I’m not really a Bob Dylan fan. A voice like that, and a tunesmithing talent like that, come along only a few times per century, but he’s still kind of irritating. That aside, the song One More Cup of Coffee, from the 1976 album Desire, can’t be ignored; wonderful tune, wonderful orchestration, wonderful performance. (“5✭♫” series introduction here; with an explanation of why the title may look broken.)
The Context · Nothing I can possibly write will add any wisdom to the millions of words, some 90% of them in excess of needs, written on the subject of this particular person.
A personal statement: Bob Dylan has long irritated me for, during the first thirty years or so of his career, never having given a straight answer to a straight question, and for writing songs with dozens of boring verses. But they’ll still be listening to lots of his performances long after I’m dead, and in recent years he’s become a better, more direct, interview.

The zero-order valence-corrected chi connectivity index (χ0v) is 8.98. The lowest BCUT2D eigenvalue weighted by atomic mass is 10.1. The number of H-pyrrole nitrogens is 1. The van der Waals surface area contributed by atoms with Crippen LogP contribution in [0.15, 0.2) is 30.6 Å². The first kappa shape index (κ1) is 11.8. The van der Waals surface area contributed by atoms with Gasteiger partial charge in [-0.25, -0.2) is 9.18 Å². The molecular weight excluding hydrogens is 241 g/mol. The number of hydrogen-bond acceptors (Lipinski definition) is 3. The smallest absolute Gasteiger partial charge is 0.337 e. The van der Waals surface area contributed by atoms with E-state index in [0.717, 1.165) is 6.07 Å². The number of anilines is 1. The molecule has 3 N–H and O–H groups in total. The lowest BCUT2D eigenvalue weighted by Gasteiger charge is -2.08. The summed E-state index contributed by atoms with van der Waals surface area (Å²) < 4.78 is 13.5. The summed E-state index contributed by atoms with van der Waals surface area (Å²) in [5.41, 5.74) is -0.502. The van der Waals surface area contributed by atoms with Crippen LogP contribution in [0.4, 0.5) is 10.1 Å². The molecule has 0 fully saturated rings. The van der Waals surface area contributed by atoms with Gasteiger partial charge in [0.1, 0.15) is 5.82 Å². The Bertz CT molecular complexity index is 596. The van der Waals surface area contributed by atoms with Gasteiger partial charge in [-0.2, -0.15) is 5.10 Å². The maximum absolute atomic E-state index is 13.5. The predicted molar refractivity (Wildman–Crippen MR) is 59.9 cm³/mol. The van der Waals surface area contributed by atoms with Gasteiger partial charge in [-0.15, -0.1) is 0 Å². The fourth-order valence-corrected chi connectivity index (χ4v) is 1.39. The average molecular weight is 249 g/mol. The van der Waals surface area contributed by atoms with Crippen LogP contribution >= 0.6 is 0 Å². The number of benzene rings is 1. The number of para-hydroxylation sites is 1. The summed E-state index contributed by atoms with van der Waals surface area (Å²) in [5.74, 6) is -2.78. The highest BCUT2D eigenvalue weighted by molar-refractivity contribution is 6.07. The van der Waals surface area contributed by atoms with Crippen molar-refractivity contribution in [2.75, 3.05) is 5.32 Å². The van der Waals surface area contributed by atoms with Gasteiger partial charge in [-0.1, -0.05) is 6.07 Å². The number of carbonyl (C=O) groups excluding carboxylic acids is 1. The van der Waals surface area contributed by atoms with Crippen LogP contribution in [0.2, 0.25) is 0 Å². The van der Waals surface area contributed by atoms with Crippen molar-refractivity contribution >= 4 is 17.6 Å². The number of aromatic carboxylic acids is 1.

My taste in Dylan is a little unusual: once you get past One More Cup of Coffee, my favorites would be Baby Let Me Follow You Down (from the Last Waltz soundtrack) and Crash on the Levee (Down in the Flood) from The Basement Tapes.
Desire, the record, is hit and miss. Joey, glorification of the life of some mafioso, is flawed in concept and unlistenable in execution. Hurricane, whatever you think about Mr. Carter, that song rocks; and Isis hits pretty hard too.
The Music · Is there anything in One More Cup of Coffee that’s not perfect? Well yes, in the verses, the lyrics on occasion drag (“He oversees his kingdom / So no stranger does intrude / His voice it trembles as he calls out / For another plate of food”). But apart from that, the sentiment is compelling, Scarlet Rivera’s violin is beautifully scored and played, the tune is to die for, and the backing vocals are by Emmylou Harris, who you can bet is going to be here in the 5-✭ series one of these days. And while there’s not much middle ground on the subject of Dylan’s singing, if you like it, you’ll really like this song.
Listen to the choruses: Bob and Emmylou veer wildly around the rhythm, then coalesce on the beat when it matters, and they’re making it up as they go along, they’re wholly inhabiting the moment, and it’s quite, quite perfect.
Sampling It · Oh yeah, it’s out there. And there’s a live version too; but the smart thing would be to go buy the un-compressed un-DRM’ed shiny round silver version of Desire; it’s a keeper.